By Joel Warner
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Instead, she had a wonderful time -- while it lasted. (Pregnant or injured dancers get first dibs on the house mom job at Shotgun Willie's.) "I could make 150 bucks a night, and I still got to read, and I never had to wear a suit," she recalls. "I was kind of an overachiever. I always brought an entree item and a vegetable, and when it comes to food, you had all the types: Atkins freaks and the 21-year-olds who ate everything. So I brought Oreos and celery, pizza rolls and fruit. I covered up tattoos. I sewed up costumes, and I listened to a lot of stories. A lot of the girls were dealing with creeps. They liked to have someone to talk to."
Pat Patterson also found herself pleasantly surprised by her first house-mom job. "I wasn't the type to hang out at these places," she explains. "I don't even drink, particularly."
A Colorado native, Pat envied her newspaper-reporter father, who sometimes took her along on breaking stories, but generally thought such activities unsuitable for girls. "It was sad for me, because I always wanted to write, as early as I can remember," she recalls. She thought she might pursue her passion in college, but marriage put a stop to that: She ended up working to finance her husband's many years of medical school and residency. After that, her husband was restless, and the family moved many times, from small towns such as Lamar and La Junta to Columbus, Ohio, and Sacramento, California. For a short time, they lived in Los Alamos, "a strange place," she recalls, "where 55 percent of the population had master's degrees and kids were synthesizing their own LSD in their home labs. It was a town of coffee klatches -- but then, they all are."
While her husband built his practice and her kids worked their way through school, Pat held down a series of secretarial jobs and, for a while, attempted the role of housewife. "In the small towns, doctor's wives do that," she says. "I entertained a lot, too, but I always felt like I was wasting my life."
Twenty years into the marriage, her husband made one final move: After joining the military, he was stationed in Japan. Having promised her kids that they could finish high school in one place, Pat filed for divorce and moved to Greeley. There she worked as a motel clerk -- "one of the worst jobs there is," she says -- and went to college, earning degrees in English and psychology.
Finally, she was free to start the writing she'd always dreaming of doing, cranking out two as-yet-unpublished young-adult novels as well as a practical, and published, manual titled The Denver Job Search, written during one of the Mile High City's worst stretches of unemployment. To finance her writing jones, she continued to work as a secretary. "For the longest time, I felt that I had chained myself to a desk," she remembers, "but that's what I did -- I worked in offices. And I ended up in the cardiac intensive-care unit three times! Too much pressure."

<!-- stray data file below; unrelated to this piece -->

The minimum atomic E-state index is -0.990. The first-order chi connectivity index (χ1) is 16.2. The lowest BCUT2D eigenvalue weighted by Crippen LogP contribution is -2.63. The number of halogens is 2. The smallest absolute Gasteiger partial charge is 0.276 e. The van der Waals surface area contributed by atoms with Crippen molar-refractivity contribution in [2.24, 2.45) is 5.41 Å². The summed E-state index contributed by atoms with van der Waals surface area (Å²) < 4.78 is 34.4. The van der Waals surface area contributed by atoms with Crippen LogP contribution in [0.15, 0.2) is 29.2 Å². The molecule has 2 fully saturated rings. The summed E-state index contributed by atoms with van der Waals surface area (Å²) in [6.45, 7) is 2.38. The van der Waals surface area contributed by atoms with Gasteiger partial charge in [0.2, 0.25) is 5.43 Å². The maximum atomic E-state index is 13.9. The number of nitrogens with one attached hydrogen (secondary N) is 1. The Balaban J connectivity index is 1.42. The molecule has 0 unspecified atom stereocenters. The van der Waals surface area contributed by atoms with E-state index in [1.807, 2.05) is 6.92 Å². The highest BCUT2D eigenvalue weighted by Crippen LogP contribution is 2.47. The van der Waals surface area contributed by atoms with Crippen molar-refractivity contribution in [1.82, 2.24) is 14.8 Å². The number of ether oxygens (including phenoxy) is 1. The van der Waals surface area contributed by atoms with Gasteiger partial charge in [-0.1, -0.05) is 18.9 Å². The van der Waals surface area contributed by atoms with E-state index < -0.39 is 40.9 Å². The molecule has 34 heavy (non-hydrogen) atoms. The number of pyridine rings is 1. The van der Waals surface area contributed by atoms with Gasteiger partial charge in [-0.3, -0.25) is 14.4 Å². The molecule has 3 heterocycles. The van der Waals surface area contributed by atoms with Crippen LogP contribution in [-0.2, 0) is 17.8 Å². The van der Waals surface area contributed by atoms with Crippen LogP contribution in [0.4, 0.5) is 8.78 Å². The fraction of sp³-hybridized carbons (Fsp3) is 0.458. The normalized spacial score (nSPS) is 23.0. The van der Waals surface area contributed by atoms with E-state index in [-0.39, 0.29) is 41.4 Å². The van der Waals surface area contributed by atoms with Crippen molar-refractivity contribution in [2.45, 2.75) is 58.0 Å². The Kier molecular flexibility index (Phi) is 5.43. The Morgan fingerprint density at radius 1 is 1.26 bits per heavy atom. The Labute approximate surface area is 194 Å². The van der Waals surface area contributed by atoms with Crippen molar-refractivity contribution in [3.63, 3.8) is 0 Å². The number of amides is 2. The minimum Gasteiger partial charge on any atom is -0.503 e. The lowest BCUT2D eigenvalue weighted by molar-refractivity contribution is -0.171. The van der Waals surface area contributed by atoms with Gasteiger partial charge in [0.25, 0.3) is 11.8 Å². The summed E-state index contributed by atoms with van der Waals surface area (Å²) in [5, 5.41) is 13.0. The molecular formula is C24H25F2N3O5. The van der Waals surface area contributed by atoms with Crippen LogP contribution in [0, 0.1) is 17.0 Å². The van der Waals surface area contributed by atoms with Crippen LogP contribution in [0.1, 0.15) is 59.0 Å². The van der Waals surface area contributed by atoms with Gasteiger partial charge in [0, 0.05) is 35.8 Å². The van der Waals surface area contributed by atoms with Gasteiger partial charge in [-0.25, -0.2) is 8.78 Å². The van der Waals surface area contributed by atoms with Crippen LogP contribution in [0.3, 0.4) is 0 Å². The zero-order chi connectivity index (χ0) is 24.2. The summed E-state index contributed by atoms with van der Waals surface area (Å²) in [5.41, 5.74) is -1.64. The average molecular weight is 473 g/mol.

Determined to give it a rest, she let her son talk her into selling T-shirts at street fairs and flea markets. From there she began selling jewelry, eventually traveling a regular circuit of motorcycle bars. The hours were late and the company questionable. She loved it.
"It was freedom! No deadlines! And besides," she adds, "I'm always open to anything that will help me write."
It turned out the bikers had girlfriends, many of whom were strippers, and plenty of whom suggested Pat try selling at topless clubs. She did, matching jewelry styles to classes of club: sterling and Native American accessories at the less fancy places, rhinestones at PT's Gold and the Diamond Cabaret. She tried the Red Garter only twice. "It was scary," she recalls. Besides, how much jewelry can an all-nude dancer wear?
"But eventually, I got tired of being in bad neighborhoods in the middle of the night with a lot of jewelry and money clanking around in my car," she says. When she announced her retirement from the jewelry business, she was offered a house-mom job at Beach Babes, a Diamond Cabaret offshoot designed to appeal to a younger crowd. "It only lasted four months, because it turned out those guys had no money -- and also, they had dates," she notes.
Pat went on to work at the Landing Strip, Shotgun Willie's and, most recently, the Diamond Cabaret, where she spent more than three years. After that, she worked for a while at a home for emotionally troubled youth. And then, in a Kaiser Permanente lobby, she ran into Gidget, who lured her back into the strip-club business in time for La Boheme's grand opening last month.
Over the intervening years, Pat says, the industry has changed. "Each club has its own personality," she explains, "but this place is really classy. I don't think they have a dressing room this nice anywhere, even in Hollywood. And management is the best I've ever seen. Gidget's danced; she knows what's going on."